CHECKING A FUEL INJECTED ENGINE
1. Turn the key to the ON position and see if the ENGINE light comes on. If it doesn't, the problem is probably in the basic power supply; consult your service manual or a professional mechanic
2. If the ENGINE light does come on, remove the air cleaner. Have someone crank the engine while you observe the fuel injectors to make sure fuel is spraying out.
3. If fuel spray is observed, disconnect the injectors. Again, have someone crank the engine; if one of the injectors sprays fuel now, either the injector or seal is faulty and must be replaced.
4. Before installing the new injectors, remove the spark plugs and clean them with dry cleaning fluid or plug cleaner. Crank the engine a few seconds with the plugs out.
5. If fuel spray is not observed while cranking the engine with the plugs out and the injectors disconnected, but it was seen initially, the problem is not due to a lack of fuel. Proceed to the section 'Checking for Spark."
6. If fuel spray was not seen initially, disconnect the injectors and attach a test light across the harness connector.
7. Crank the engine. The test light should blink on and off, meaning that the no-start is due to either a faulty injector or a fuel delivery problem.
8. To determine which one is the cause, turn off the engine and install a fuel pressure gauge on the Schrader valve. (The Schrader valve is located on the fuel supply line or on the fuel filter case.)
NOTE: Some cars require a high-pressure gauge, similar to those used for fuel-injection diagnosis. Consult the service manual
9. The fuel system should pressurize within a few seconds after turning on the engine. If so, this means that the problem is faulty injectors.
10. If the system does not pressurize within a few seconds, the problem is either a bad pump, a plugged in-line or in-tank filter, a restricted fuel line, or (on cars with in-tank pumps) a leaking fuel pump coupling.
CHECKING A PORT FUEL INJECTED ENGINE
1. Check the computer's memory for trouble codes; use your service manual for assistance. If no codes are stored, proceed to the section "Checking for Spark."
2. If the spark is found to be okay, disconnect the harness connector from one of the injectors and attach a test light.
3. Crank the engine while watching the test light. If it blinks on and off, install a fuel injection pressure gauge on the Schrader valve. (The Schrader valve is usually located on the fuel rail.)
4. Turn on the engine and note the fuel pressure after the pump stops. On most pod fuel injected engines, it should be between 30 and 40 psi. If the pressure is low, the cause is the same as those mentioned for standard fuel injected engines.
5. If the pressure is within the specified range, and if all other checks came out okay, proceed to the section "Other Possibilities."
CHECKING FOR SPARK
Once you've determined that fuel isn't the problem (or in the case of a pod fuel injected engine, before you check the fuel), the next step is to check for lack of spark. On older cars with points and condensers, this means simply pulling the coil wire from the distributor tower and holding it close to the ground while cranking the engine. If it sparks, do the same thing with one of the plug cables to make sure voltage is getting past the rotor and distributor cap.
CAUTION: On today's cars, this test is obsolete; you could end up with an electrical shock and damaged ignition components by checking for spark In this manner. Instead, purchase a special spark tester, available at most auto parts stores.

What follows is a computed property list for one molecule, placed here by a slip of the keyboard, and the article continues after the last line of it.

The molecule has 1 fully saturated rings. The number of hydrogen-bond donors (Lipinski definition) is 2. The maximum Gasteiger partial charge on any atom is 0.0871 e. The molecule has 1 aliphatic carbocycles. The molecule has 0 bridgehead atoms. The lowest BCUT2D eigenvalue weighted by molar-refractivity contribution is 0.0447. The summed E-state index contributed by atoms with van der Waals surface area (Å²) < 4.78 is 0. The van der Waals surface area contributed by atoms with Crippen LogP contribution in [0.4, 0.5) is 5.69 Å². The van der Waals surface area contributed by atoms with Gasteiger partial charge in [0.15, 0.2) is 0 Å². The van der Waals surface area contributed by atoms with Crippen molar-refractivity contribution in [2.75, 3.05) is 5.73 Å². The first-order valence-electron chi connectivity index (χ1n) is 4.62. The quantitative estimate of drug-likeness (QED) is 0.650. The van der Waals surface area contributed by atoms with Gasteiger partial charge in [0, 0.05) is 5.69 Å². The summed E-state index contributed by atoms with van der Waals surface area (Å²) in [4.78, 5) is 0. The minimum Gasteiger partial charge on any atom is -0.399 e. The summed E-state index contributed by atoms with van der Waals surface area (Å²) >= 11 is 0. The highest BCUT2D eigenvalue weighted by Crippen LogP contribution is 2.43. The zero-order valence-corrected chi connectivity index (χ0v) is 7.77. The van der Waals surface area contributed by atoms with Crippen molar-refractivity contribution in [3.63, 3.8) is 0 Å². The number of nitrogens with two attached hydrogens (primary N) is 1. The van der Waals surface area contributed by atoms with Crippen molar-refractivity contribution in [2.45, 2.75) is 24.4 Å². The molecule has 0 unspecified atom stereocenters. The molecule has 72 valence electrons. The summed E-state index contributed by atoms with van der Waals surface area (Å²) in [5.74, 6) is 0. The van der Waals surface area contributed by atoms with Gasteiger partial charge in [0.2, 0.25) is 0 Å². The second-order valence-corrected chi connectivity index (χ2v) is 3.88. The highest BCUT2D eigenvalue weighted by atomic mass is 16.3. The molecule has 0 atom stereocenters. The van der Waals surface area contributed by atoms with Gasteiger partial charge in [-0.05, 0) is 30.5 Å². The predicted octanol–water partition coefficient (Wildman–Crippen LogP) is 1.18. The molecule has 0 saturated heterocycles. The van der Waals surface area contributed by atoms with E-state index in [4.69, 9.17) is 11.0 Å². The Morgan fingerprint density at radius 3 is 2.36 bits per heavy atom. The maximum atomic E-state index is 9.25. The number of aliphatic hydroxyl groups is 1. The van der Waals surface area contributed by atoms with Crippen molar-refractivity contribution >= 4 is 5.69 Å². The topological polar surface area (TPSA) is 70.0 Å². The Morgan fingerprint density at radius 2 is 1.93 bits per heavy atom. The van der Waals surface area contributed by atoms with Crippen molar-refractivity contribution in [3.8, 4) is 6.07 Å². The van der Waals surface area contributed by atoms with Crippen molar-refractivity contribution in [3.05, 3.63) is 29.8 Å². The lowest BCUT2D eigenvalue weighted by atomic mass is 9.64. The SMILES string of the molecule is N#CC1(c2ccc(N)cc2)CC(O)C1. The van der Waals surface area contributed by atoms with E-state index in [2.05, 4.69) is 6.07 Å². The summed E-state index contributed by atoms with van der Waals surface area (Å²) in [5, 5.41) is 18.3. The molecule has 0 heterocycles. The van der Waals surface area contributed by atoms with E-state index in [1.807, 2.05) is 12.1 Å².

The procedure for checking spark is as follows:
1. With the engine off, remove one plug cable from a spark plug. Twist the boot a bit if necessary to get it off.
2. Install the spark tester on the end of the cable and attach the clip to a good ground.
3. While someone cranks the engine, observe the end of the tester. The spark should be well- defined and extend from the tester's center electrode to its housing.
4. Check the remaining cables in the same manner. It they all check out tine, you can be sure that lack of spark is not the problem.
5. If there is no spark, first remove the distributor cap and make sure the rotor turns when the engine cranks. It it doesn't, the pin securing the distributor gear to the shaft is probably broken, meaning that the distributor must be removed and repaired. Another possibility is that the camshaft timing belt or chain is broken.
6. If the rotor does turn without a spark, check for broken or disconnected pickup wires. It nothing is found, further inspection by a professional will be necessary.
If the source of the no-start has yet to be discovered, a few more possibilities remain. You may want to investigate any or all of the following:
1. Some fuel injected engines have a throttle- position sensor, or TPS. If this sensor sticks in the wide-open position, it will result in a very lean fuel mixture that can make starting the car all but impossible.
2. Water in the fuel system is a notorious cause of starting problems, especially in cold weather. Use quality gasoline and add gas treatment to the tank occasionally.
3. On a computer-controlled engine, if the cool- ant sensor fails to the extent that its circuit opens with the ignition off, the computer will act as if the temperature outside is very cold. This can result in a flooded engine and a no-start.
4. An EGR valve that sticks open can cause an overly lean air/fuel mixture during cranking. Re- move the EGR valve and make sure that its pintle is properly sealed against the seat.
5. If your car bucks and backfires when you try to start it, the camshaft timing chain or belt might have jumped. To check for this, turn the crank until the ignition timing mark on the crank pulley lines up with the pointer on the engine. Remove the distributor cap; the rotor should be pointing to the terminal for the first cylinder in the firing order or the cylinder 1800 across the cap. If not, either the engine has jumped time or the distributor's drive gear pin has sheared.